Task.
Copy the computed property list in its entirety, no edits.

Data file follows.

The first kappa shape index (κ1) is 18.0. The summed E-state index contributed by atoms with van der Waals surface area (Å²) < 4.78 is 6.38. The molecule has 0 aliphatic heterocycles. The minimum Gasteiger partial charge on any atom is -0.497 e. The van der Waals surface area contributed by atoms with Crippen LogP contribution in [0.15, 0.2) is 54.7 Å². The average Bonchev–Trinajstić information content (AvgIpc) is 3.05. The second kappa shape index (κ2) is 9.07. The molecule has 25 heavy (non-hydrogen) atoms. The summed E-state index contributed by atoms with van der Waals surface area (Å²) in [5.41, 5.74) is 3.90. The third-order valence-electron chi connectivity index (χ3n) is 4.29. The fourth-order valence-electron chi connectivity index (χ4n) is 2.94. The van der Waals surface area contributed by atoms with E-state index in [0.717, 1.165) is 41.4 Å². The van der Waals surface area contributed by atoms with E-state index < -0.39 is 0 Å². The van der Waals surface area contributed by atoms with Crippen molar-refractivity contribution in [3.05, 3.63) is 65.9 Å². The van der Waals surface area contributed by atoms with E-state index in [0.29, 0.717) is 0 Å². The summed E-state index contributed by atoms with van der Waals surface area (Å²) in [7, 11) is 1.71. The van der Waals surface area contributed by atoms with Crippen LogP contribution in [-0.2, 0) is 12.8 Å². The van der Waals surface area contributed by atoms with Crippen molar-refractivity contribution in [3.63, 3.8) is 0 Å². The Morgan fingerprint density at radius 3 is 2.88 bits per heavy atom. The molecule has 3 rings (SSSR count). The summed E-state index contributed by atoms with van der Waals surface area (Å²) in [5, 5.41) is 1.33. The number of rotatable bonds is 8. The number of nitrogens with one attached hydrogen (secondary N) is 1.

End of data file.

The first kappa shape index (κ1) is 18.0. The summed E-state index contributed by atoms with van der Waals surface area (Å²) < 4.78 is 6.38. The molecule has 0 aliphatic heterocycles. The minimum Gasteiger partial charge on any atom is -0.497 e. The van der Waals surface area contributed by atoms with Crippen LogP contribution in [0.15, 0.2) is 54.7 Å². The average Bonchev–Trinajstić information content (AvgIpc) is 3.05. The second kappa shape index (κ2) is 9.07. The molecule has 25 heavy (non-hydrogen) atoms. The summed E-state index contributed by atoms with van der Waals surface area (Å²) in [5.41, 5.74) is 3.90. The third-order valence-electron chi connectivity index (χ3n) is 4.29. The fourth-order valence-electron chi connectivity index (χ4n) is 2.94. The van der Waals surface area contributed by atoms with E-state index in [0.717, 1.165) is 41.4 Å². The van der Waals surface area contributed by atoms with E-state index < -0.39 is 0 Å². The van der Waals surface area contributed by atoms with Crippen molar-refractivity contribution in [3.05, 3.63) is 65.9 Å². The van der Waals surface area contributed by atoms with E-state index in [0.29, 0.717) is 0 Å². The summed E-state index contributed by atoms with van der Waals surface area (Å²) in [7, 11) is 1.71. The van der Waals surface area contributed by atoms with Crippen LogP contribution in [-0.2, 0) is 12.8 Å². The van der Waals surface area contributed by atoms with Crippen molar-refractivity contribution in [3.63, 3.8) is 0 Å². The Morgan fingerprint density at radius 3 is 2.88 bits per heavy atom. The molecule has 3 rings (SSSR count). The summed E-state index contributed by atoms with van der Waals surface area (Å²) in [5, 5.41) is 1.33. The number of rotatable bonds is 8. The number of nitrogens with one attached hydrogen (secondary N) is 1.